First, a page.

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Santas_Girl

The Nature of Dressage Lessons

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My dressage instructor will not give anything but private lessons until a rider reaches a pretty advanced level. And, even then she prefers to give private lessons and will not teach more than two students at a time. She likes to be able to devote her full attention to the student and his/her horse. I really appreciate this fact. However, it got me to thinking. Does the nature of learning Dressage lend itself better to an instructor teaching private lessons? Is it common for a dressage instructor to offer private lessons only? When I rode hunter/jumpers, everyone offered group lessons.

Thoughts? [smile]

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I don't like to give them as a group. How can you ride every stride with a student if your attention is divided?

The instructor needs to focus on what's going on just as much or more than the rider she/he is instructing.

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I personally seek out instructors who will give private lessons, even if it is a little more costly. For me, dressage requires extra concentration on my part and if the instructor is busy watching/teaching others, I don't feel like I'm getting the full benefit of the lesson. Like Remmie said, riding every stride requires undivided attention. JMO

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My current instructor won't offer group lessons either. The only time she will teach two people at the same time is if they are a Mother/Daughter or something along those lines. She says she prefers to give her students her undivided attention. That is my preference also!

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quote:

Originally posted by leoned:

my instructor watches me like a hawk...

Ditto. I don't think my trainer blinks. And I really paid the price for that on Saturday. She was all over my case because I just couldn't seem to get my act together. Ah well . . . we can't be perfect everyday!! [Wink]

~Shelly~

[ 09-14-2005, 05:24 PM: Message edited by: smithereens_86 ]

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Because dressage is an art of subtle cues and responses it is very hard to catch everything going on with more than one horse to watch. Unless the riders are at a very elemental level I can't see where it's really possible to give each rider the attention needed in a group setting.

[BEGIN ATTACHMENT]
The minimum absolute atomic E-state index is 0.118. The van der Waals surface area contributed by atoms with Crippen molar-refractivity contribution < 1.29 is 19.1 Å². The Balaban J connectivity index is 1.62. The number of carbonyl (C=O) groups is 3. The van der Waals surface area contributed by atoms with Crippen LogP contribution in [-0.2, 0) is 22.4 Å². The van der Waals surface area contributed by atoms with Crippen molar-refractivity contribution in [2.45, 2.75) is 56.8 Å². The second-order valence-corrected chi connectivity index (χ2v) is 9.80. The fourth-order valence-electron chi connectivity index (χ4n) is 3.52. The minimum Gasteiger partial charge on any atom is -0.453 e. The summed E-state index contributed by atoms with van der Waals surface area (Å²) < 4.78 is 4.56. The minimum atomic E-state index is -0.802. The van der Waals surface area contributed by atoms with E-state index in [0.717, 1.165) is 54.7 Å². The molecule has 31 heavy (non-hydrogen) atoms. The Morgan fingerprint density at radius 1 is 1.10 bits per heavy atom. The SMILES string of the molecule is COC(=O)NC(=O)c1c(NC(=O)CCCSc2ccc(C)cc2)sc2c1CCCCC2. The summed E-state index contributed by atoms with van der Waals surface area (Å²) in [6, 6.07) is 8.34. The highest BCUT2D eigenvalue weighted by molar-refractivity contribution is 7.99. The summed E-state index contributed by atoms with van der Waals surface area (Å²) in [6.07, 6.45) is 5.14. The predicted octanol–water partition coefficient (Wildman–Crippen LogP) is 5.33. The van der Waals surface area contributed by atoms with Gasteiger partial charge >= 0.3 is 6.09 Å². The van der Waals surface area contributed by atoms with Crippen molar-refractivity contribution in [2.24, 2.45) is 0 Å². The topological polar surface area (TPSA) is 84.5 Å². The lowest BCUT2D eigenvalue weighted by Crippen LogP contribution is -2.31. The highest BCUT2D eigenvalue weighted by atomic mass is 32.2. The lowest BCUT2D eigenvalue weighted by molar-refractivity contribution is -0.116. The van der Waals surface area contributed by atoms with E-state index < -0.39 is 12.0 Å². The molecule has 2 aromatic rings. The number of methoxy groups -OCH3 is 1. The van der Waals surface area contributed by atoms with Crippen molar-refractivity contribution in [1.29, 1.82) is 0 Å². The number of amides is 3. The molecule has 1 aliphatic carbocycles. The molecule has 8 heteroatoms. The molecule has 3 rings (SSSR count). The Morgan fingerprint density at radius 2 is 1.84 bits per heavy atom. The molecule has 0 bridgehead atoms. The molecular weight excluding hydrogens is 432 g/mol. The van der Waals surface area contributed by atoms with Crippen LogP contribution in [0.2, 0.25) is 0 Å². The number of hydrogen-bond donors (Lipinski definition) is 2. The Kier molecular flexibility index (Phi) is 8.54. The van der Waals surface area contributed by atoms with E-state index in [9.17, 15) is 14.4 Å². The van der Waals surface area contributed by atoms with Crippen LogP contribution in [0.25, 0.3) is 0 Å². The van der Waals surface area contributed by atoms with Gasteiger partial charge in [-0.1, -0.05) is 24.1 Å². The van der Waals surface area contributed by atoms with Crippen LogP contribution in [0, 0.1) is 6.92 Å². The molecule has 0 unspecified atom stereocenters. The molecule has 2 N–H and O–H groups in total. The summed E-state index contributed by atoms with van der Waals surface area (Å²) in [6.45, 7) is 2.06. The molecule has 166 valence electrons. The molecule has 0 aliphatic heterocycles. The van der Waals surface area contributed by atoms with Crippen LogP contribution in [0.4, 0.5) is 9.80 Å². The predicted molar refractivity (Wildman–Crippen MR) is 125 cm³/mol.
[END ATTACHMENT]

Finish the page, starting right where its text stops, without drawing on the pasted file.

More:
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I don't like my trainer to "ride every stride" because then when I'm on my own I fall apart. I like him to look away and yell at kirsten that she needs a neck brace and turn back to find me making a mistake-- and telling me to correct it.

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I will have to break with the crowd on this one, too...My trainer gives group lessons mainly because there's another trainer with even more horses than she has (my trainer has 30, the other one has about 35) and it's next to impossible to get an arena all to oneself, any day of the week.

However, my trainer must be part housefly as she has eyes all over her head. [Roll Eyes] She doesn't miss much...and I actually prefer to be able to "feel" what she's asking me to do on my own without the pressure of her staring me down. No one, and I mean none of her dressage students, feels like we're getting the short end of any stick. She's just such an awesome trainer, I can't say enough about her or her abilities.

She more than deserves an FEI-level horse to replace the one she had to put down earlier this year, and we're all waiting and watching for her young Oldenburg/Arabian project horse to come into his own. She's looking though... [smile]

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I personally prefer dressage lessons to be private, but I will very often sit in on other rider's lessons to further my understanding.

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Private lessons are great and certainly have their place, but group lessons can be a really good thing, too. Dressage riders .... riders in general, but I hope our dressage riders are learning to be RIDERS, not just followers of instructions .... need to be able to work independently. It certainly is useful sometimes to have an instructor watching your every move, but riders need to be able to work on their own without constant supervision.

During the five years I spent in Europe, I had a lot of private, semi-private and group lessons. My own instructor, a wonderful Grand Prix trainer, would give private and semi-private lessons. (Up to three riders of similar levels.)

The training/instructor school I attended ALWAYS gave lessons in groups of three.

And I took a large number of group lessons. If you have a group of six or eight that are of similar abilities, learning to ride AS A GROUP is an amazing effort of concentration and skill. It also makes accuracy extremely important.

I certainly think private lessons are good ... but riding as a group is very important also.

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I have always had private lessons (that is, until I joined the college team two weeks ago [Razz] ) and I always thought they were better. It's easier to understand the why and the how when the trainer is focused on you and your horse.

I find it much easier to ride by myself then if I "make a tape" of the lesson. I make certain key terms or phrases or concepts "click" word for word in my head, and then I try to memorize the feeling of doing it right and doing it wrong (because I inevitably do it wrong). Then I replay the tape in my next ride.

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